Low expectations totally help The Lego Movie. We’ve seen other examples of films based on a specific brand name toy before with mixed results. At least Transformers and G.I. Joe were box office successes if not critical ones, while Battleship was a failure by anyone’s measure. It’s hard not to be cynical at the title and greet this animated film as nothing more than a feature length commercial. While the production will undoubtedly sell a boatload of Lego, it’s surprising that there is a lot of creativity behind the marketing. The Lego Movie works on a meta level. We’re watching an advertisement for toys that warns us about a nefarious corporation that tries to sell us products: these include the TV show Where Are My Pants?, the ubiquitous hit song, “Everything is Awesome“, and designer coffee for $37.
The evil Lord Business (Will Ferrell) wants to unleash the Kragle (a tube of Krazy Glue with some letters missing). It’s a superweapon that will leave the many various Lego worlds immobilized in perfect constructed harmony forever. Emmet Brickowski (Chris Pratt) is completely average in every way. Nothing special. He helps build skyscrapers for the Octan Corporation. He’s one of the faceless Lego denizens at the construction site. One day after everyone has gone home, he accidentally stumbles into a pit and a red relic – “the Piece of Resistance” becomes fused to his back. Wyldstyle a tough fighter chick, and Vitruvius a blind wizard, now believe him to be the “Special” – the one the prophecy foretold would be sent to stop Lord Business.
The story is pure formula. Yes the plot admittedly bears more than a passing resemblance to The Matrix. However that implies The Matrix was an exclusively original concept. It wasn’t. These ordinary heroes thrust in extraordinary circumstances have been an archetype dating back to ancient myths. Even side characters suggest earlier works. Lord Business’ lieutenant, the split personality Bad Cop/Good Cop (Liam Neeson), is reminiscent of the Mayor of Halloween Town in The Nightmare Before Christmas. Where the saga takes off is the utter senselessness of it all. Lego owns the rights to Star Wars, Lord of the Rings, Harry Potter, Teenage Mutant Ninja Turtles, DC superheroes, so each of these figures can and do pop up. Some making only a very brief appearance. The action moves at a speedy clip through different lands rarely stopping to take a breath. The Old West, Middle Zealand, Cloud Cuckoo Land are represented. It combines these disparate inspirations and solidifies them into an entertaining amalgamation. It’s mostly computer animated, although the animation is purposefully done in a herky jerky style to resemble the way Lego bricks actually move. There are rapid fire bullets, frantic chases, and flying machines – all rendered in a kaleidoscopic spectacle bursting with colors. Sometimes it’s so chaotic it verges on distracting, but it’s impressive as well. I loved seeing Lego bricks forming puffs of smoke as they’re billowing out of a train stack or an explosion rendered as a series of colorful bricks.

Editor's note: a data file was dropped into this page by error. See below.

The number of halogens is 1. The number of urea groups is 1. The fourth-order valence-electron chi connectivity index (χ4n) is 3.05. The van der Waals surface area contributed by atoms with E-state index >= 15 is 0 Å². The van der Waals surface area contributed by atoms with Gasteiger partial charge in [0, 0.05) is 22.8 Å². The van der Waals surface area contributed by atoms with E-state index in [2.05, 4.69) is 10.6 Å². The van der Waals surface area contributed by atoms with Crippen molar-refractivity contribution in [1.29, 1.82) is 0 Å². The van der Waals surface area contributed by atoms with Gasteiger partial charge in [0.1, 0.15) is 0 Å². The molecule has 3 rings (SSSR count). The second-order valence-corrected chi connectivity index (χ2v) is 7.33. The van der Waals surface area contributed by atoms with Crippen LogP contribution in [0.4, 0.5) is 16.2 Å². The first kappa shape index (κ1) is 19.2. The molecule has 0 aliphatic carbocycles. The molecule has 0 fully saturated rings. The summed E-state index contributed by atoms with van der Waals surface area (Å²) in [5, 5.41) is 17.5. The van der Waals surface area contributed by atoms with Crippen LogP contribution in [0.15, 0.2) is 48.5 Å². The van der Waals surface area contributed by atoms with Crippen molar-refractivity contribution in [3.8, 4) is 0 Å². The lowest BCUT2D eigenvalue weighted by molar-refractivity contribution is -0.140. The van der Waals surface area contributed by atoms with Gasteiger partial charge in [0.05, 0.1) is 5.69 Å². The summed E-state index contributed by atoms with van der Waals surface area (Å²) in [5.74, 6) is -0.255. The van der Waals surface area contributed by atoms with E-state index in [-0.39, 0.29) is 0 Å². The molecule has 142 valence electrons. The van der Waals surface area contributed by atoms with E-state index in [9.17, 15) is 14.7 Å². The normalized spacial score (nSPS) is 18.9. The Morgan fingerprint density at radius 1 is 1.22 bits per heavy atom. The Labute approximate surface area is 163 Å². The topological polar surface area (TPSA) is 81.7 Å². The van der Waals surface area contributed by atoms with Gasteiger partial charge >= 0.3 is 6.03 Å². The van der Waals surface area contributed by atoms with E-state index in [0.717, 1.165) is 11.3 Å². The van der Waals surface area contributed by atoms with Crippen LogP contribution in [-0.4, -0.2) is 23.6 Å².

This is pretty manic stuff. For better or worse, the narrative is all over the place. Writers-directors Phil Lord and Chris Miller (Cloudy with a Chance of Meatballs, 21 Jump Street) are the minds behind all this lunacy. They manipulate the conventions of children’s entertainment and turn them right on their ear. They imbue the proceedings with a subversive bent. The importance of a coherent story is ridiculed. The prophecy of wizard Vitruvius (brilliantly voiced by Morgan Freeman) is not taken from some venerable sacred text. It’s something he just makes up on the spot. Emmet zones out when listening to Wyldstyle (Elizabeth Banks) give exposition and all he (and the audience) hears is, “blah blah blah proper name place name back-story stuff.“ Wyldstyle desperately wants to be the “Special”. And why not? She’s infinitely more qualified because she is creative and brilliant, unlike Emmet who just follows the rules. The hero is in fact a zero. But believe in yourself and you can achieve anything, right? The message is superficially cloying but there is a twist. Without revealing anything important, the underlying recommendation is to NOT follow instructions. The “good guys encourage the workers to rise up against Lord Business. Imagination is a powerful thing. Freedom is better than conformity. However the script’s greatest inspiration lies in its ability to explicitly decry business while indirectly celebrating it. This is after all, an advertisement for Lego toys, right?